Here I was, a separated mother of two, acting like a teenager (and feeling like one!) when it came to being lost in my affection for someone new.
I didn’t know how to feel grounded again. I didn’t even know where to plant my feet. I’d gone right from my marriage to a few months of casual dating to the person I thought was my next great love. I had had this amazing support system ― this person that I told everything to. Suddenly, while I hadn’t really known what I’d been missing for so long until it swooped into my life, now all I could do was miss it. Because it had made even the hard things feel easy. I hadn’t even remembered what it was like to feel so connected to someone. In a way, post-marriage love was almost like falling in love for the first time. Hard, fast and nearly impossible to let go of.
Never did I imagine that less than a year after my separation, I’d be struggling to heal from the worst heartbreak of my life. I’d been blindsided. I’d moved too quickly, fallen too hard and completely forgotten how to bounce back.
On my off-duty nights, when my kids were with their dad, I stayed on my couch. I didn’t know if I was healing or just feeling sorry for myself. But either way, I needed time to get to know who I was in the walk of life and what I needed from another person. I needed time alone, and I certainly took it. But when it came to dating, I realized I would likely need more trial and error. More love and loss. And all of that meant eventually making myself vulnerable again. I didn’t know if I had it in me. My post-marriage dating experience had been amazing at first, yes. But then it had been brutal. The irony is that I couldn’t have fallen in love without my vulnerability, but my vulnerability was the thing that left me shattered. Somehow, I had found that bravery once, though. Deep down, I knew it was still there. After a few months of grieving that first heartbreak, I decided to get brave again.
Never did I imagine that less than a year after my separation, I’d be struggling to heal from the worst heartbreak of my life.
While before I had been so hopeful, overly hopeful perhaps, now I understood why other single moms around me didn’t date at all: It was all so emotional. It wasn’t just fun and games like I thought when I first excitedly ventured out on my first dates. It required time and energy and getting your hopes up. And not only that, if you did develop a relationship, that meant you could wind up wounded ― every bit as wounded (if not more) as you were when you were young and naive because love, as they say, is blind. That doesn’t really change after a marriage. In fact, if you’re feeling things you haven’t felt in eons, it might even be truer now. And then, if things crumble, you still have to get up every day and be a parent. There just isn’t as much time to cater to yourself, to cry, to vent to friends, to mend your broken heart.
It would’ve been easy to settle back into my sad-burrito and Netflix routine for good. But I wasn’t ready to resign myself to that completely. The truth was, I was still hopeful. On my first few dates back, I started to take notice of little things about myself. I noticed what made dates comfortable or uncomfortable. I saw my habits and ingrained patterns more clearly. This time, I didn’t just feel like I was meeting someone new and getting to know them. I also felt like I was becoming an expert on myself, on learning who I was now and what that meant for me in terms of building new relationships, too. That felt like a huge awakening ― that dating could be about more than just meeting someone I liked, or could even love, but also about learning so much about myself.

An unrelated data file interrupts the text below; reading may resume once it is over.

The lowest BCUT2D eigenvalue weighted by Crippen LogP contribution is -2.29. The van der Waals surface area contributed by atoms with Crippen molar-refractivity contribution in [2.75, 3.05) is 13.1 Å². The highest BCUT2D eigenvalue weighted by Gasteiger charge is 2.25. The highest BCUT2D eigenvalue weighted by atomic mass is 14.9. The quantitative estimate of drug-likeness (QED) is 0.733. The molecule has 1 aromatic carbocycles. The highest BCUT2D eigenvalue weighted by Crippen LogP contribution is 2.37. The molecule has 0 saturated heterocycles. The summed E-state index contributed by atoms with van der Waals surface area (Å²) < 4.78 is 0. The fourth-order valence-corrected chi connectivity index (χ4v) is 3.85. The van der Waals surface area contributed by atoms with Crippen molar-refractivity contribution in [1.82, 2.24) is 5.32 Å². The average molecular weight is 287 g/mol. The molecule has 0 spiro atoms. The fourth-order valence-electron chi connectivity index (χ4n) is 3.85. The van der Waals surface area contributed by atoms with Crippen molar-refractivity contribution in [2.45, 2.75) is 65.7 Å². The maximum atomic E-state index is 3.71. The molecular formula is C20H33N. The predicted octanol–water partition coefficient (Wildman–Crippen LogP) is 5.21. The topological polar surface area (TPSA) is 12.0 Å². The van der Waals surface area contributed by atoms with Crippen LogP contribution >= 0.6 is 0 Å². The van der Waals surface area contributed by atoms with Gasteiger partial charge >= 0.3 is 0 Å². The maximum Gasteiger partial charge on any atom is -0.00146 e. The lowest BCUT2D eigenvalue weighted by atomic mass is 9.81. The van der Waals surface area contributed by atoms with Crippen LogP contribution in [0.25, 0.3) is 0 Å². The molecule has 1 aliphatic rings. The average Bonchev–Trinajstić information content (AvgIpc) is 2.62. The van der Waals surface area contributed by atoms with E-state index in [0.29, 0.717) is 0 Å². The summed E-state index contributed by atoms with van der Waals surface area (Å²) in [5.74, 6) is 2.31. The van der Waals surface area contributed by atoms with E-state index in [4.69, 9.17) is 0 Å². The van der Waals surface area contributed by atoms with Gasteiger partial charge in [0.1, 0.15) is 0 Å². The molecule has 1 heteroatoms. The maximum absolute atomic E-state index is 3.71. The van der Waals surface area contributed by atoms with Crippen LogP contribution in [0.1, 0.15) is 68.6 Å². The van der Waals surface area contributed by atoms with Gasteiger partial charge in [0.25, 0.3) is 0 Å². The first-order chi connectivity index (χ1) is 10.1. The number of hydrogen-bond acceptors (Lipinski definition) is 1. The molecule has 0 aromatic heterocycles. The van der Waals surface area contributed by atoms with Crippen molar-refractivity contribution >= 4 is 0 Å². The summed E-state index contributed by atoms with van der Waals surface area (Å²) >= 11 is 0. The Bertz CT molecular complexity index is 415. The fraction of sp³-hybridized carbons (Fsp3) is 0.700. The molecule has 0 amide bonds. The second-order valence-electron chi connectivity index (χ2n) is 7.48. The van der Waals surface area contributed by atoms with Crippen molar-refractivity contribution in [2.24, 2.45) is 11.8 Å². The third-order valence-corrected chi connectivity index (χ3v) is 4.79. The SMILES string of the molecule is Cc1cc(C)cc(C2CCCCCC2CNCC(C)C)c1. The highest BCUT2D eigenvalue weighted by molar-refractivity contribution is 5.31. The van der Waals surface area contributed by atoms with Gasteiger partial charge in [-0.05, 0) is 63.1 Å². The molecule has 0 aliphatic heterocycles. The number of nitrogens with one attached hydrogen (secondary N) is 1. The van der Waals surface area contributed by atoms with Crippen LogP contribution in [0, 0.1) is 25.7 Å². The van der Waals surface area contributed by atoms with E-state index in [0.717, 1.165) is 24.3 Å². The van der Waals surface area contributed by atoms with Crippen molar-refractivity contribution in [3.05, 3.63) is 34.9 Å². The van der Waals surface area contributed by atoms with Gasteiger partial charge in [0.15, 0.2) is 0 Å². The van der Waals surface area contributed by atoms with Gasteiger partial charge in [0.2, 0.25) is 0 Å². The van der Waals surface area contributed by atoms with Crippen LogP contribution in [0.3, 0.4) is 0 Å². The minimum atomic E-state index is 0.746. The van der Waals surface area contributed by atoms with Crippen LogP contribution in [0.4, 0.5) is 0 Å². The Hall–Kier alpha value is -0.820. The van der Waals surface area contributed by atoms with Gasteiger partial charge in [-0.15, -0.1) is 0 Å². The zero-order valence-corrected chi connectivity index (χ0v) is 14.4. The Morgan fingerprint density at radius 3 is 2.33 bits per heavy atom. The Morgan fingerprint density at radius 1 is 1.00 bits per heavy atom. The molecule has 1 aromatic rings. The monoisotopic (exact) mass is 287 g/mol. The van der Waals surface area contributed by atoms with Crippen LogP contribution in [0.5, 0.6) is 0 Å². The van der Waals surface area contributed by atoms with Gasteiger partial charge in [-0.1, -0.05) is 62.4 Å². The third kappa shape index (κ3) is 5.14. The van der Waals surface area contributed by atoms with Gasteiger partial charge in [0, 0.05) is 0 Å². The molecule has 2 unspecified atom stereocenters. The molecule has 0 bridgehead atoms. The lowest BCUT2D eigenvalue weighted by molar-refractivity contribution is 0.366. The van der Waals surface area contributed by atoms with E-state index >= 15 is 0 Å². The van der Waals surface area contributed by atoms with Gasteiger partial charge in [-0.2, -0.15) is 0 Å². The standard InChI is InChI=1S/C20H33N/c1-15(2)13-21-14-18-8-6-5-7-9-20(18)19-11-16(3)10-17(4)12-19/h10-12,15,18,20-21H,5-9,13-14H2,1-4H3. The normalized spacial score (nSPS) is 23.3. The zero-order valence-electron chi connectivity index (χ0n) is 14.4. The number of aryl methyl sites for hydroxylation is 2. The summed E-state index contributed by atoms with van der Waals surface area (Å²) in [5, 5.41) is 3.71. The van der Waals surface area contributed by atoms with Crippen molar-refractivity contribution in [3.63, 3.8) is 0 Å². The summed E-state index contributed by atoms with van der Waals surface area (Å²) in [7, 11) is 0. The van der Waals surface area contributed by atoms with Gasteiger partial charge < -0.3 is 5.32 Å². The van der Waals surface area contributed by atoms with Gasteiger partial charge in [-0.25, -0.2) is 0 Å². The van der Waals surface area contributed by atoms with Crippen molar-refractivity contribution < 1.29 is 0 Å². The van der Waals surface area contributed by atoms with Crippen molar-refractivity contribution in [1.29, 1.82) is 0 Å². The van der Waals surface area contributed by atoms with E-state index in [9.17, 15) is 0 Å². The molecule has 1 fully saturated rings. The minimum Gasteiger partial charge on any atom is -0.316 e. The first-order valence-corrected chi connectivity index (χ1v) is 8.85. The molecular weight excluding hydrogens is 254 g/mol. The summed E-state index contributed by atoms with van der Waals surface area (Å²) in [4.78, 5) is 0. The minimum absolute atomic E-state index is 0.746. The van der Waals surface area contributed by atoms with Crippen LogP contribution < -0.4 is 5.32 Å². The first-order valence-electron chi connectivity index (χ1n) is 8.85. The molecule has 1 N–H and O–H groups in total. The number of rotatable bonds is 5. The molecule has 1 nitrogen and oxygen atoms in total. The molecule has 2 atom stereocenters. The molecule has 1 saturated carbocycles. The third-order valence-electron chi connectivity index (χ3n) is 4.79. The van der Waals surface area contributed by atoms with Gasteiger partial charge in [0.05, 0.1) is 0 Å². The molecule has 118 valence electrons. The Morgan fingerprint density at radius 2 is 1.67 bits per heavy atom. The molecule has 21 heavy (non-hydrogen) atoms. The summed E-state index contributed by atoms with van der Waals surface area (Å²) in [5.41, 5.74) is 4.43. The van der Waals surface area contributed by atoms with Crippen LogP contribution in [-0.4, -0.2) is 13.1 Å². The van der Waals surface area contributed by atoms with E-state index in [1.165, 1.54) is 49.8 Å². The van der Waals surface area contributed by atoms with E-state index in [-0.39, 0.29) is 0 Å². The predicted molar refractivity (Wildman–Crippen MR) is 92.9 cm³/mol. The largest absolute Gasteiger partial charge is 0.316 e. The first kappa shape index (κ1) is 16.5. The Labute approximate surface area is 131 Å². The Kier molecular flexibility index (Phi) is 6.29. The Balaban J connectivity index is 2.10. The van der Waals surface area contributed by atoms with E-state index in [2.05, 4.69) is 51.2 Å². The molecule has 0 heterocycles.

The further I got from marriage and the heartbreak that followed it, the more I understood that I was already happy to stand on my own two feet.
When those good connections came again, and they did come, I let them. But I also made efforts to stay planted in my own life. I kept seeing my friends and made dating just something to do on the side. I wasn’t ready to fall in love again anyway, so I intentionally kept my feet on the ground. I found that I was learning to do that slow dance of staying vulnerable without letting go of myself completely that I’d never quite learned before. None of it meant that I wouldn’t ever get hurt again. I knew I might. But the further I got from marriage and the heartbreak that followed it, the more I understood that I was already happy to stand on my own two feet. Knowing I was truly fine on my own meant that anyone who came along would be just a bonus.
In the end, I realized that dating, post-marriage, could be more amazing than I hoped and more painful than I imagined. And that it doesn’t always get magically better with age, like you might expect. It takes work, it takes knowing yourself, it takes patience and readiness, and maybe a few earth-shattering breakups. The funny thing is that, even after the most jarring heartbreak of my life, I didn’t want to give up. Maybe that resilience is the blessing that comes with dating after a marriage, with loving and losing. Because I have been utterly broken, yet I am still so full of hope at what might be out there for me. Now I know that after you crumble, it’s a perfect time to rebuild yourself ― better, stronger, smarter, after all. I am all three, and growing all the time.